Happy 70th Anniversary, Batman! If you're wondering why you didn't hear much of that outside of a few comics blogs, it's probably because of news like this:
Then in "Detective Comics," which was one of our mainstays of Batman, there's actually going to be no Batman in it -- it's going to feature the character Batwoman.
Simply amazing. DC has a hot property in Batman with two very successful movies in the last few years, and yet in the comics they've effectively killed off the character, and given his signature magazine over to his (as yet un-introduced in the new movie series) sidekick while his long-running spot in Detective is given to a character who just returned 3 years ago after 42 years in exile. How the heck does DC figure they're going to pick up readers from the Batman movies?
Since we're on the topic of how comics companies can screw up great properties, Four Color Media Monitor has a solid post on Marvel's tentantive reintroduction of Mary Jane in the comics (but not as Peter Parker's spouse, but as an "ex" (ex-what being unspecified but apparently meaning ex-girlfriend). It's funny, because I spent all those years from 1977-1997 hardly ever reading comics, I tend to think of MJ as Peter's bride as a bit weird, but I certainly understand the anger at the "oh, that never happened" aspect. And here's a detail I didn't want to hear about:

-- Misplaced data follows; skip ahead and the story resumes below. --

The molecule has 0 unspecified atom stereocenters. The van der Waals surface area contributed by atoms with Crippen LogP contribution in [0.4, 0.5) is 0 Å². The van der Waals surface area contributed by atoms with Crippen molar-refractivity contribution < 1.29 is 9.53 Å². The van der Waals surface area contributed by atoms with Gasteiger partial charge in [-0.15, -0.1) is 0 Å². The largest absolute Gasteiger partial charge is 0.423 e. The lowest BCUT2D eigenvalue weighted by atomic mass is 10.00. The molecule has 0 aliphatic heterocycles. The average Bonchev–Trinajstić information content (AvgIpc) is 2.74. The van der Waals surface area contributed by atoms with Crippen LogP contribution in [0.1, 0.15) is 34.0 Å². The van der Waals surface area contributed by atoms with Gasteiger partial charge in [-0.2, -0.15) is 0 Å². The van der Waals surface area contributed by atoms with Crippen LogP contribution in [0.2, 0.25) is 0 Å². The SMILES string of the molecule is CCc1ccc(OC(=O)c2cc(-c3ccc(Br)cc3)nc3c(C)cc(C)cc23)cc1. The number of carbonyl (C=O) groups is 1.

At least it tells why there's no reason to waste time on the 600th issue, which probably furthers that shock tactic affair between Aunt May and JJJ's father.
Bill Jourdain covers the problem with the Famous First Editions of the 1970s often being sold as the original comics they were based on. As I noted in the comments on that post, I often see copies of the FFE Action #1 posted on ebay (without the outer cover identifying it as a replica) as "something I found in my grandfathers attic." The replica is actually inexact; One of the ways you could tell an original from a reprint was that the original had some white "glare" on the front fender.
I continue to be impressed by Jacque Nodell's approach to the romance comics genre, although now that I see she has mentioned that her occupation is as a museum curator it fits. In this post, she covers the fashions for bridal gowns in the 1970s. You know how it is; being a guy I seldom stop to look at the clothes people are wearing as cultural indicators, unless it's something really outre like Harry Osborne's Nehru jacket.